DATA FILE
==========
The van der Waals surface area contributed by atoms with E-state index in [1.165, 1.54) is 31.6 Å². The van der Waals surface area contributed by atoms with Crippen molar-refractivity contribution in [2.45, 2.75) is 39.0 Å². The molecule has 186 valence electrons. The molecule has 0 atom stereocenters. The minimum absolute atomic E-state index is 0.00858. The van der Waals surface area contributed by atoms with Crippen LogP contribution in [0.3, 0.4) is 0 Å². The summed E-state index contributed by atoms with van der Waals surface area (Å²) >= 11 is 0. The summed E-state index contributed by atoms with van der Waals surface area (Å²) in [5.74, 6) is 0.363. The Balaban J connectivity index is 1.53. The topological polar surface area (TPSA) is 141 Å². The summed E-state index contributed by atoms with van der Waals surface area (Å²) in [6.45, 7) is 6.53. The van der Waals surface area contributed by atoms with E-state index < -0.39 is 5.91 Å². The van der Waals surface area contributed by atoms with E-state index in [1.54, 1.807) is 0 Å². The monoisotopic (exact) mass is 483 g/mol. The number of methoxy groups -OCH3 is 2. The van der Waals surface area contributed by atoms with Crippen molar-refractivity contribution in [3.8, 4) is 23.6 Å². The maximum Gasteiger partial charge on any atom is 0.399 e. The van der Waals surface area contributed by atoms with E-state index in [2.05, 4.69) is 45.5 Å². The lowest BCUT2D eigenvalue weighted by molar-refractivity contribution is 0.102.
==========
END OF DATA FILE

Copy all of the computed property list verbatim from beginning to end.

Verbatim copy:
The van der Waals surface area contributed by atoms with E-state index in [1.165, 1.54) is 31.6 Å². The van der Waals surface area contributed by atoms with Crippen molar-refractivity contribution in [2.45, 2.75) is 39.0 Å². The molecule has 186 valence electrons. The molecule has 0 atom stereocenters. The minimum absolute atomic E-state index is 0.00858. The van der Waals surface area contributed by atoms with Crippen LogP contribution in [0.3, 0.4) is 0 Å². The summed E-state index contributed by atoms with van der Waals surface area (Å²) >= 11 is 0. The summed E-state index contributed by atoms with van der Waals surface area (Å²) in [5.74, 6) is 0.363. The Balaban J connectivity index is 1.53. The topological polar surface area (TPSA) is 141 Å². The summed E-state index contributed by atoms with van der Waals surface area (Å²) in [6.45, 7) is 6.53. The van der Waals surface area contributed by atoms with E-state index < -0.39 is 5.91 Å². The van der Waals surface area contributed by atoms with E-state index in [1.54, 1.807) is 0 Å². The monoisotopic (exact) mass is 483 g/mol. The number of methoxy groups -OCH3 is 2. The van der Waals surface area contributed by atoms with Crippen molar-refractivity contribution in [3.8, 4) is 23.6 Å². The maximum Gasteiger partial charge on any atom is 0.399 e. The van der Waals surface area contributed by atoms with E-state index in [2.05, 4.69) is 45.5 Å². The lowest BCUT2D eigenvalue weighted by molar-refractivity contribution is 0.102.